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IoT could help give your local area its own power grid

IoT could help give your local area its own power grid

An industry group's testbed will demonstrate coordination between microgrids and centralized systems

The Internet of Things is mostly about achieving greater scale, but in the case of an upcoming demonstration project, it will show how electrical grids can work at a smaller scale.

The testbed announced Thursday by the Industrial Internet Consortium (IIC) will bring together software and other components for microgrids, which link together local, alternative sources of power and energy storage. Those sources, including rooftop solar panels and wind turbines, can keep providing power even if the main grid goes down.

Most power grids were built for producing energy in one place and distributing it to users over a wide area. They're not all equipped to manage or take advantage of small power sources out at the edge of the grid. The IIC, which is trying to get big industries and tech vendors on the same page about the Internet of Things, formed the testbed to promote work on IoT components for microgrids.

Utilities make more power than they have to because they don't know how much energy is available from alternative sources at the edge of the grid, according to IIC. Microgrids offer the possibility of keeping power on in local areas even if the larger grid goes down, but they need to be coordinated with the main grid for that to work.

The Communication and Control Testbed will demonstrate how utilities can use real-time analytics and control to keep tabs on those distributed power sources and adjust their operations accordingly, IIC said. National Instruments, network equipment maker Cisco Systems, embedded middleware company Real-Time Innovations and utilities Duke Energy and Southern California Edison are among the participants. The project will culminate in a field deployment in San Antonio, Texas.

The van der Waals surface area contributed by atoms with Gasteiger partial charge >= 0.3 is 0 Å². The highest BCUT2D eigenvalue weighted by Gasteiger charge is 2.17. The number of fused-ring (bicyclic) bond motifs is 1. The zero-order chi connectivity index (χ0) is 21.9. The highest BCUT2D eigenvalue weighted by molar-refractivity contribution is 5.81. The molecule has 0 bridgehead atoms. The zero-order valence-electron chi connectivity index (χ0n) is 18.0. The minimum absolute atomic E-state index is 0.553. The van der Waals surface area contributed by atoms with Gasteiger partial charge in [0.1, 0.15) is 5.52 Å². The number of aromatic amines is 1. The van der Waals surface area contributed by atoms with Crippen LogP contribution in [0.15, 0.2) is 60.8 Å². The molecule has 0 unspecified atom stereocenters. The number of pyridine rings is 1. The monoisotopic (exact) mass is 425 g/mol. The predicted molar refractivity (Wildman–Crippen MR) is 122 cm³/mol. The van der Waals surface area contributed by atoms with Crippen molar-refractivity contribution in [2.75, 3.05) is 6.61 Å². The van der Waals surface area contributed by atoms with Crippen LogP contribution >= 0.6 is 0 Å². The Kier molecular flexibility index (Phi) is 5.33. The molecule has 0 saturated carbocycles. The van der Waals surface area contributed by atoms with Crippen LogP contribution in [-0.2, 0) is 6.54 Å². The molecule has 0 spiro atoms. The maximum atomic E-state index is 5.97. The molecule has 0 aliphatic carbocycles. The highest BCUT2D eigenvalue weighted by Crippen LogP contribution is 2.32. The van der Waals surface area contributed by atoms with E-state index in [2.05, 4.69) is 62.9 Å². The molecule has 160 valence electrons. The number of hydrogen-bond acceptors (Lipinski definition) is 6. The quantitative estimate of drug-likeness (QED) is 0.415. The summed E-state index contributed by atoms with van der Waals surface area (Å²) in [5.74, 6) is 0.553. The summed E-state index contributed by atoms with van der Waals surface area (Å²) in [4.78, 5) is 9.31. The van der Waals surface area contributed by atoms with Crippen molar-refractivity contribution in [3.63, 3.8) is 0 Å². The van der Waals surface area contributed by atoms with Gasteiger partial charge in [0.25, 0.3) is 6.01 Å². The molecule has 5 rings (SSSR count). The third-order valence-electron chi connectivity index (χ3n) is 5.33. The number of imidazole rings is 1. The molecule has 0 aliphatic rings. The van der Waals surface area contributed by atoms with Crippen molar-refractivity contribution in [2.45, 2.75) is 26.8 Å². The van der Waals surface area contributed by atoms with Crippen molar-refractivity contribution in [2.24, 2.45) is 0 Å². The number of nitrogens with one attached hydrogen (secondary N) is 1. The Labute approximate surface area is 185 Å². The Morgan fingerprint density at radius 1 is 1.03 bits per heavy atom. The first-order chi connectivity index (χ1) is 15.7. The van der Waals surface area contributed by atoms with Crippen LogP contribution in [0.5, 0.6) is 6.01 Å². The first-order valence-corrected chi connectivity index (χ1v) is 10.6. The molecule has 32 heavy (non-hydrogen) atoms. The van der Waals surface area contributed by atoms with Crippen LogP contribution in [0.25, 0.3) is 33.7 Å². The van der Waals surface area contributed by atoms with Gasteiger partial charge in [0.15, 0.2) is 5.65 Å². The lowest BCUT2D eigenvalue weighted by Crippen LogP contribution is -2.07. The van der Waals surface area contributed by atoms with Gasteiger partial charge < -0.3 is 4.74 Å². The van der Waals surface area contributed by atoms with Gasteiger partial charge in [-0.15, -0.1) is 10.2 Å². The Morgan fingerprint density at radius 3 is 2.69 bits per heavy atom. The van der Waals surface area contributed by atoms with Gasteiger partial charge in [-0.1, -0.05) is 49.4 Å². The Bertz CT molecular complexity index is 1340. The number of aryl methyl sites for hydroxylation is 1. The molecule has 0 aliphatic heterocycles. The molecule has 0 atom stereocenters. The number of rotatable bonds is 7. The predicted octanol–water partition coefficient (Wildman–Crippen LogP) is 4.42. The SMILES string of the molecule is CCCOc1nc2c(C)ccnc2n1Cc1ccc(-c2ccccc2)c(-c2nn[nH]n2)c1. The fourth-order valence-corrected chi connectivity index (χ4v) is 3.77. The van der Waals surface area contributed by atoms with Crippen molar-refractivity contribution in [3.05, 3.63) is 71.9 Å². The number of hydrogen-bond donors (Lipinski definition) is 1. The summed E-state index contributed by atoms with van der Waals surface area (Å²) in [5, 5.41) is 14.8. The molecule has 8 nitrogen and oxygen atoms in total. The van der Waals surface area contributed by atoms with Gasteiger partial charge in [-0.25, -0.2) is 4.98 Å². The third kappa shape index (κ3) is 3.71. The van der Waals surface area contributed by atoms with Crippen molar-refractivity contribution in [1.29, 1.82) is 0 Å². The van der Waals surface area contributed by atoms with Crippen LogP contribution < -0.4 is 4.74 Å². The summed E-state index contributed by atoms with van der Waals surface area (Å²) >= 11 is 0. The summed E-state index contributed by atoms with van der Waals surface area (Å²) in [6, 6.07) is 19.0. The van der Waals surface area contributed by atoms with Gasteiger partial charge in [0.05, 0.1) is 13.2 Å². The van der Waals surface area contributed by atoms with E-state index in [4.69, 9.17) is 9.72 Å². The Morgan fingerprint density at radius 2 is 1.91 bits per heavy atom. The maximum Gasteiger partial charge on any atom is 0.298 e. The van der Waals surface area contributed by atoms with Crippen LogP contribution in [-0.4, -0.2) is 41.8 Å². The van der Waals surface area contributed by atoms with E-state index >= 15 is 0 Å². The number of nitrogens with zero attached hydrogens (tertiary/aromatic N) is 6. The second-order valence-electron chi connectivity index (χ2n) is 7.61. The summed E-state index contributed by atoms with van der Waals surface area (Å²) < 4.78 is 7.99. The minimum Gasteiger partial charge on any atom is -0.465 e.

IIC is one of several bodies working to harmonize IoT technology, which is being developed at a breakneck pace without a coordinated way to make sure all parts will work together. In the industrial world, IoT comes out of a history of proprietary M2M (machine-to-machine) systems that weren't connected to the Internet.

IIC was founded about a year ago by AT&T, Cisco, IBM, General Electric and Intel. Earlier this year the group announced its first testbed, which was for "track and trace" technology to manage industrial tools around the world.

Stephen Lawson covers mobile, storage and networking technologies for The IDG News Service. Follow Stephen on Twitter at @sdlawsonmedia. Stephen's e-mail address is stephen_lawson@idg.com


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